Now this is confident filmmaking. But what else would you expect from the accomplished pairing of artful overlord Steven Spielberg and American everyman maestro Tom Hanks? Bridge of Spies is in its very essence a showcase of Spielberg’s directorial prowess; it neatly highlights the auteur’s ability to shape the mundane into the magical, of his expert craftsmanship behind the camera, of his articulate (if not subtle) storytelling capabilities. It is at its very core a reminder of why Spielberg has become a harbinger of prestige pictures and why Hanks will never be replaced. It is, without a doubt, an excellent film. Ladies and gentlemen, we’re looking at our first assured best picture nomination lock.
Bridge of Spies tells the true story of American insurance lawyer James Donovan (Hanks) whose patriotism is leveraged in order to get him to defend an alleged Russian spy, Rudolf Abel (a largely excellent Mark Rylance). Spielberg smartly makes do with the “alleged” part as the picture opens with a taut sequence that has Abel slyly exchanging micro-texts while hot in pursuit by the CIA. Even though we know this man is “the enemy”, we’re led to respect him from minute one. Untenable though the case may be, Donovan’s superior (Alan Alda) frames the issue pertinently, “The American justice system itself will be on trial.” In short, if the man is seen to be receiving an unfair trial, it could spell certain doom for future captured US operatives – emphasis though is placed on the word “seen”. Donovan, being a man of full measures, takes the case, pouring himself into defending a man whose legal rights are as fragile as Russian-US relations while receiving flack from peers, his family and concerns citizens alike.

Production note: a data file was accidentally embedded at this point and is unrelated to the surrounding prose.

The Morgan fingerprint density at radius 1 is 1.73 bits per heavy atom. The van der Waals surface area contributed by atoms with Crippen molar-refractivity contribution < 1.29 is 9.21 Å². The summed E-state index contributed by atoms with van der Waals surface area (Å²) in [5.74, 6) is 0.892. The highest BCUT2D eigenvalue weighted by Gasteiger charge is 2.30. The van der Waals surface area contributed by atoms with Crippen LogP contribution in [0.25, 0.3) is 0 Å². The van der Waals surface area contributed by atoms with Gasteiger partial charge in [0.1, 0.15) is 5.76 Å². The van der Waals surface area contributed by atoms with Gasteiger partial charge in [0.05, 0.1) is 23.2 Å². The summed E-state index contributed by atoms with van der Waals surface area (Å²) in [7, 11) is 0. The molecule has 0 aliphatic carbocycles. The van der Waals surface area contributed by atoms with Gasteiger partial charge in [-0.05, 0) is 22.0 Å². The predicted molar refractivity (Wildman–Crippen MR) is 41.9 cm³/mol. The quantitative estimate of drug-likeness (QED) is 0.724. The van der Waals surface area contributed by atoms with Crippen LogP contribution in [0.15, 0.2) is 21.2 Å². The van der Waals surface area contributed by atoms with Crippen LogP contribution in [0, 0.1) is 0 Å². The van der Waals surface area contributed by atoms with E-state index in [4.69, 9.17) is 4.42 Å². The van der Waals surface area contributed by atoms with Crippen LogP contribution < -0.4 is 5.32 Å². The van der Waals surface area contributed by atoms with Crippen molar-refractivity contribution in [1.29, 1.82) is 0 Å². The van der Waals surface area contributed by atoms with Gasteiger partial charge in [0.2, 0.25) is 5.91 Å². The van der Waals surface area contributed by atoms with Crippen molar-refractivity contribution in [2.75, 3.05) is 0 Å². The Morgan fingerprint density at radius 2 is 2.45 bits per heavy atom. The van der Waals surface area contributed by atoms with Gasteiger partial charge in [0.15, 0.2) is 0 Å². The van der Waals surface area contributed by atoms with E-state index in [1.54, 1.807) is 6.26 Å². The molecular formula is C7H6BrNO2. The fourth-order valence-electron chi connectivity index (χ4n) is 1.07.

As can be expected, there’s elements of Amistad, Spielberg’s 1997 slavery courtroom drama, that bubble to the surface as Abel’s trial leans more towards miscarrying justice than upholding it. Just as Amistad dealt in the muddy waters of maritime slave rights, Bridge of Spies deals in the judicial tribulations of duty-bound foreign agents. The closer comparison though is to Spielberg’s more recent historical endeavor, Lincoln, in no small part because of the bulk of shady backroom dealings that occupies such a considerable hunk of the narrative. White men in black suits congregate on epoch-appropriate sets – the decorum of Bridge of Spies is both tactful and unobtrusive, contributing high repute to the period and setting of the historical piece aplenty – playing shadow games between bouts of political peacocking. As he continues further down the rabbit hole of upholding justice and “doing the right thing”, Donovan is frequently confused by whom he is meeting with and for what purpose. Said confusion is never experienced by the audience.